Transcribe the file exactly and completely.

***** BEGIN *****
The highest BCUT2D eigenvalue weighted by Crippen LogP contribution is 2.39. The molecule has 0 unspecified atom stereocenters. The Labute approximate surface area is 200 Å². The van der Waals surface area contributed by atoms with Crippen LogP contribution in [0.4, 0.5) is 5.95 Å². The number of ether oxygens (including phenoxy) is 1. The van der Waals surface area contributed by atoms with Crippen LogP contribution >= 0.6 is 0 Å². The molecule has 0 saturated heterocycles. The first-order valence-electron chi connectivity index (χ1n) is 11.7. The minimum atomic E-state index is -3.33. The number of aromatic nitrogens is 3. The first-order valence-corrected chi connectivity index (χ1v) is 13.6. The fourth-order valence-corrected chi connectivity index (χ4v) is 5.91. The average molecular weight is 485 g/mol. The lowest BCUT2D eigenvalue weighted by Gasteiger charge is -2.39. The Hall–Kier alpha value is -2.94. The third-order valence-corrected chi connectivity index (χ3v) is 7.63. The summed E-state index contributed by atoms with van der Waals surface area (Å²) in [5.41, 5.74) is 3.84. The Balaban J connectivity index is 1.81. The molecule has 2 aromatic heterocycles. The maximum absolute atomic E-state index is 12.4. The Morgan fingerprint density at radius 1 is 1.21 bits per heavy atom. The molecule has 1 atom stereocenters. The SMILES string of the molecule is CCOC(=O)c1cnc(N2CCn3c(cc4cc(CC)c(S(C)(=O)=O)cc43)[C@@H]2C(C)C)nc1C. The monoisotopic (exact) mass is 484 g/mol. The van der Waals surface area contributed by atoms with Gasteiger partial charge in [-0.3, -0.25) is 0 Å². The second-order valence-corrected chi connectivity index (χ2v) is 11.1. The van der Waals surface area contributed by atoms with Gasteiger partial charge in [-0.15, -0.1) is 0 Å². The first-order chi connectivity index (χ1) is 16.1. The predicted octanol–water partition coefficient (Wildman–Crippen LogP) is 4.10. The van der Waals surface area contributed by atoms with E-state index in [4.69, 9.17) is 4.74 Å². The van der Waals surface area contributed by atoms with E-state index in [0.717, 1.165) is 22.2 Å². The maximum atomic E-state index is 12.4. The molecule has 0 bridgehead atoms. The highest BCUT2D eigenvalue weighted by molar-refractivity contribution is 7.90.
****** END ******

The highest BCUT2D eigenvalue weighted by Crippen LogP contribution is 2.39. The molecule has 0 unspecified atom stereocenters. The Labute approximate surface area is 200 Å². The van der Waals surface area contributed by atoms with Crippen LogP contribution in [0.4, 0.5) is 5.95 Å². The number of ether oxygens (including phenoxy) is 1. The van der Waals surface area contributed by atoms with Crippen LogP contribution >= 0.6 is 0 Å². The molecule has 0 saturated heterocycles. The first-order valence-electron chi connectivity index (χ1n) is 11.7. The minimum atomic E-state index is -3.33. The number of aromatic nitrogens is 3. The first-order valence-corrected chi connectivity index (χ1v) is 13.6. The fourth-order valence-corrected chi connectivity index (χ4v) is 5.91. The average molecular weight is 485 g/mol. The lowest BCUT2D eigenvalue weighted by Gasteiger charge is -2.39. The Hall–Kier alpha value is -2.94. The third-order valence-corrected chi connectivity index (χ3v) is 7.63. The summed E-state index contributed by atoms with van der Waals surface area (Å²) in [5.41, 5.74) is 3.84. The Balaban J connectivity index is 1.81. The molecule has 2 aromatic heterocycles. The maximum absolute atomic E-state index is 12.4. The Morgan fingerprint density at radius 1 is 1.21 bits per heavy atom. The molecule has 1 atom stereocenters. The SMILES string of the molecule is CCOC(=O)c1cnc(N2CCn3c(cc4cc(CC)c(S(C)(=O)=O)cc43)[C@@H]2C(C)C)nc1C. The monoisotopic (exact) mass is 484 g/mol. The van der Waals surface area contributed by atoms with Gasteiger partial charge in [-0.3, -0.25) is 0 Å². The second-order valence-corrected chi connectivity index (χ2v) is 11.1. The van der Waals surface area contributed by atoms with Gasteiger partial charge in [-0.15, -0.1) is 0 Å². The first-order chi connectivity index (χ1) is 16.1. The predicted octanol–water partition coefficient (Wildman–Crippen LogP) is 4.10. The van der Waals surface area contributed by atoms with E-state index in [4.69, 9.17) is 4.74 Å². The van der Waals surface area contributed by atoms with E-state index in [0.717, 1.165) is 22.2 Å². The maximum atomic E-state index is 12.4. The molecule has 0 bridgehead atoms. The highest BCUT2D eigenvalue weighted by molar-refractivity contribution is 7.90.